IN RESPONSE TO complaints of 'intrusion' from critics, the government has confirmed that new ad system conPhorms to EU data laws.
The controversy over the ad-serving system known more commonly as Phorm, began after exposure that the system had been tested by BT without the consent of users – thus intruding on their privacy.
Although the gov has said that this system conforms to EU standards – it has been made clear that any further deployment of the system must be done with consent only, giving those who wish to the choice to opt out.
In its statement sent to the EU the UK government said that, "Users will be presented with an unavoidable statement about the product and asked to exercise choice about whether to be involved. Users will be able to easily access information on how to change their mind at any point and are free to opt in or out of the scheme."
In response, a spokesman for the office of Information Commissioner Viviane Reding, which was called to clarify the legality of Phorm, said it was analysing the reply and preparing a legal assessment of the situation.
Commissioner Reding's request for more information was sent to the Department for Business, Enterprise and Regulatory Reform (Berr) earlier this year.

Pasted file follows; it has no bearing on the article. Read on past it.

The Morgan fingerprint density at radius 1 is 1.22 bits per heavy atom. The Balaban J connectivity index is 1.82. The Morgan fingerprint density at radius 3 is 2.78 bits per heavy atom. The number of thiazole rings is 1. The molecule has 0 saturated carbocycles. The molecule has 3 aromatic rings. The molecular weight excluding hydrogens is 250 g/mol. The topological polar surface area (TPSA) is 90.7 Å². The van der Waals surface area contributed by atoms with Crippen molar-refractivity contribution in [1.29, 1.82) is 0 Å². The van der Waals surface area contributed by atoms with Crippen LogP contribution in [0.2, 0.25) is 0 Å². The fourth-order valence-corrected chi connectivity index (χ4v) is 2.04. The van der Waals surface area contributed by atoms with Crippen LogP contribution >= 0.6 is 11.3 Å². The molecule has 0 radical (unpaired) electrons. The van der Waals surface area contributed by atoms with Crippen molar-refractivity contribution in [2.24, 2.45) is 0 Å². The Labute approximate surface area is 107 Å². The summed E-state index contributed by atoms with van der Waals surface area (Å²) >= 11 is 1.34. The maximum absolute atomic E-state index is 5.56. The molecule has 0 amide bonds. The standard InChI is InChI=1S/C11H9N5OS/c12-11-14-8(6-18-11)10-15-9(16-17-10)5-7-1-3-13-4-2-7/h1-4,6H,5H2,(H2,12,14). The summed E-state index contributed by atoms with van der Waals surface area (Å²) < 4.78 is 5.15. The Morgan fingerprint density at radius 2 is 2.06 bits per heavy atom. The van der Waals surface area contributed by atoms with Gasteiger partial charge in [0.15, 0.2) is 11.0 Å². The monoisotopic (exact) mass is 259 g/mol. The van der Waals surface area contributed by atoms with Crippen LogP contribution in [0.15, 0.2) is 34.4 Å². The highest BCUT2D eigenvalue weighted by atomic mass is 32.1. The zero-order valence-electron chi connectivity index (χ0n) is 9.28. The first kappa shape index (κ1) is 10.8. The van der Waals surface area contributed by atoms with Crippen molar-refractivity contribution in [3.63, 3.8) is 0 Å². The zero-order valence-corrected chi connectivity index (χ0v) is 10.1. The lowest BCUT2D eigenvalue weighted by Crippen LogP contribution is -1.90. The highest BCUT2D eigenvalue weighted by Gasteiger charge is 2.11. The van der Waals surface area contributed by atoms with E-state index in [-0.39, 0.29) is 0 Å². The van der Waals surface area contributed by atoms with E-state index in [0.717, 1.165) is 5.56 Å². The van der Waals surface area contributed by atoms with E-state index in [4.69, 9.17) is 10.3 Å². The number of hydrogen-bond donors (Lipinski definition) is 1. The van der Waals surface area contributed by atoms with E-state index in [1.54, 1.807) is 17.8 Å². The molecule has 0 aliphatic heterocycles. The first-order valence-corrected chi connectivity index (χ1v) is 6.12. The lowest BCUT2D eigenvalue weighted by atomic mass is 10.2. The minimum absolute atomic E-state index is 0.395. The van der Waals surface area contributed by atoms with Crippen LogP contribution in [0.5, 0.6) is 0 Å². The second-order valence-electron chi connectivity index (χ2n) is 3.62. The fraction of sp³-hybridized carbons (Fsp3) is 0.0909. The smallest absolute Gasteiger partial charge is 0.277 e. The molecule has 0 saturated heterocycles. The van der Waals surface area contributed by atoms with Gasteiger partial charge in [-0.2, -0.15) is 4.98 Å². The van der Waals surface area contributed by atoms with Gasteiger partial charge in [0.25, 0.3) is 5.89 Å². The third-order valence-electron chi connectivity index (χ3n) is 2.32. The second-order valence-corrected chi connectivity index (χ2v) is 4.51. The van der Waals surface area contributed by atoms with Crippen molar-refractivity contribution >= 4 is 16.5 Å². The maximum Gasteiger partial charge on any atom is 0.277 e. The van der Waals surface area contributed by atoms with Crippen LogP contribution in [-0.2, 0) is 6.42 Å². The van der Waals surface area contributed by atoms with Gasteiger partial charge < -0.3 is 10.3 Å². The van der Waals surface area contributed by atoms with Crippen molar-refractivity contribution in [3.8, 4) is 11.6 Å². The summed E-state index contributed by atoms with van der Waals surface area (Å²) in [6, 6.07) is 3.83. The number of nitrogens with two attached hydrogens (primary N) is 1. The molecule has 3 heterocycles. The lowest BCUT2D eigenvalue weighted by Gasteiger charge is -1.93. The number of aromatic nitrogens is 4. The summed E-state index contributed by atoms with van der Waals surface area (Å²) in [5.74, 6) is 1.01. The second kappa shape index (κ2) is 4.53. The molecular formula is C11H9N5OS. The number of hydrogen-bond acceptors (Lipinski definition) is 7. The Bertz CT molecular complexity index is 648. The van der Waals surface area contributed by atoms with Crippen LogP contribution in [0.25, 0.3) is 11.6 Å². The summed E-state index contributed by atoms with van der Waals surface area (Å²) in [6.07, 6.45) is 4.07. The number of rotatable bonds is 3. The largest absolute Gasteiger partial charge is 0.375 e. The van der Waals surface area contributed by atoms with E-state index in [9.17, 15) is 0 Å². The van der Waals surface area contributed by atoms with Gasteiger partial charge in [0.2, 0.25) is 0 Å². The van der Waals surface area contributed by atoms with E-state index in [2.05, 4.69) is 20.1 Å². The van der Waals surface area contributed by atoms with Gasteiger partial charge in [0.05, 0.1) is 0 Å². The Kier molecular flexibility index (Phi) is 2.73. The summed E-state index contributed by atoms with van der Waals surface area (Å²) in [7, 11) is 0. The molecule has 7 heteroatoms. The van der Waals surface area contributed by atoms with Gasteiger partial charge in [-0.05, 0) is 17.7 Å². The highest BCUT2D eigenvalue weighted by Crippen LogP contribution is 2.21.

Berr told the Beeb that it was not making the whole letter public but wanted to outline the main reasons why it considered Phorm to be legal,
"After conducting its enquiries with Phorm the UK authorities consider that Phorm's products are capable of being operated in a lawful, appropriate and transparent fashion," it said.
Phorm's legality is summed up by the fact that profiles are based on a unique ID rather than the identity of users, search terms are widely drawn thus concealing users' identity alongside the reality that Phorm does not keep any documentation of actual sites visits.
Even though this is true, it was still stressed that it be done "with the knowledge and agreement of the customer."
For this reason BT is cited as being in the wrong as this agreement was blatantly absent from the company's two trials.
Three different internet service providers have apparently shown initial interest in Phorm – however only BT has conducted any trials (even if they were wrongly done).
The boys in blue are following this up after a torrent of abuse from angry customers. µ
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